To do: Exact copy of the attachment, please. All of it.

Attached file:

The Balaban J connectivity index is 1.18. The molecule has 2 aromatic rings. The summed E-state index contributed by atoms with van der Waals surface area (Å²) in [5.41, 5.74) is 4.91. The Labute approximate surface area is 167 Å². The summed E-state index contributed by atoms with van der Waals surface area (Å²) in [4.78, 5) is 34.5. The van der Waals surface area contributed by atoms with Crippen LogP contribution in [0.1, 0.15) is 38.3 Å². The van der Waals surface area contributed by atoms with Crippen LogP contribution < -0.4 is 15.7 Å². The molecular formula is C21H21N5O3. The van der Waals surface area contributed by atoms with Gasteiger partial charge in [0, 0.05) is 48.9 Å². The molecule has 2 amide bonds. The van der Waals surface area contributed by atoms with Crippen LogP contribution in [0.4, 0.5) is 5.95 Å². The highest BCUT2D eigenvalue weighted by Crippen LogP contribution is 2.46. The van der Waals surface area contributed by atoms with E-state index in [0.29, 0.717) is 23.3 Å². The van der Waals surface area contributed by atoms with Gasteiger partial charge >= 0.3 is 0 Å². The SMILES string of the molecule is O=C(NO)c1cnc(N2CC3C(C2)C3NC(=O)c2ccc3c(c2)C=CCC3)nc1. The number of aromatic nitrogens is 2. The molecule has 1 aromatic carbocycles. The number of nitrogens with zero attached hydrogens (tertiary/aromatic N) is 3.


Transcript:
The Balaban J connectivity index is 1.18. The molecule has 2 aromatic rings. The summed E-state index contributed by atoms with van der Waals surface area (Å²) in [5.41, 5.74) is 4.91. The Labute approximate surface area is 167 Å². The summed E-state index contributed by atoms with van der Waals surface area (Å²) in [4.78, 5) is 34.5. The van der Waals surface area contributed by atoms with Crippen LogP contribution in [0.1, 0.15) is 38.3 Å². The van der Waals surface area contributed by atoms with Crippen LogP contribution < -0.4 is 15.7 Å². The molecular formula is C21H21N5O3. The van der Waals surface area contributed by atoms with Gasteiger partial charge in [0, 0.05) is 48.9 Å². The molecule has 2 amide bonds. The van der Waals surface area contributed by atoms with Crippen LogP contribution in [0.4, 0.5) is 5.95 Å². The highest BCUT2D eigenvalue weighted by Crippen LogP contribution is 2.46. The van der Waals surface area contributed by atoms with E-state index in [0.29, 0.717) is 23.3 Å². The van der Waals surface area contributed by atoms with Gasteiger partial charge >= 0.3 is 0 Å². The SMILES string of the molecule is O=C(NO)c1cnc(N2CC3C(C2)C3NC(=O)c2ccc3c(c2)C=CCC3)nc1. The number of aromatic nitrogens is 2. The molecule has 1 aromatic carbocycles. The number of nitrogens with zero attached hydrogens (tertiary/aromatic N) is 3.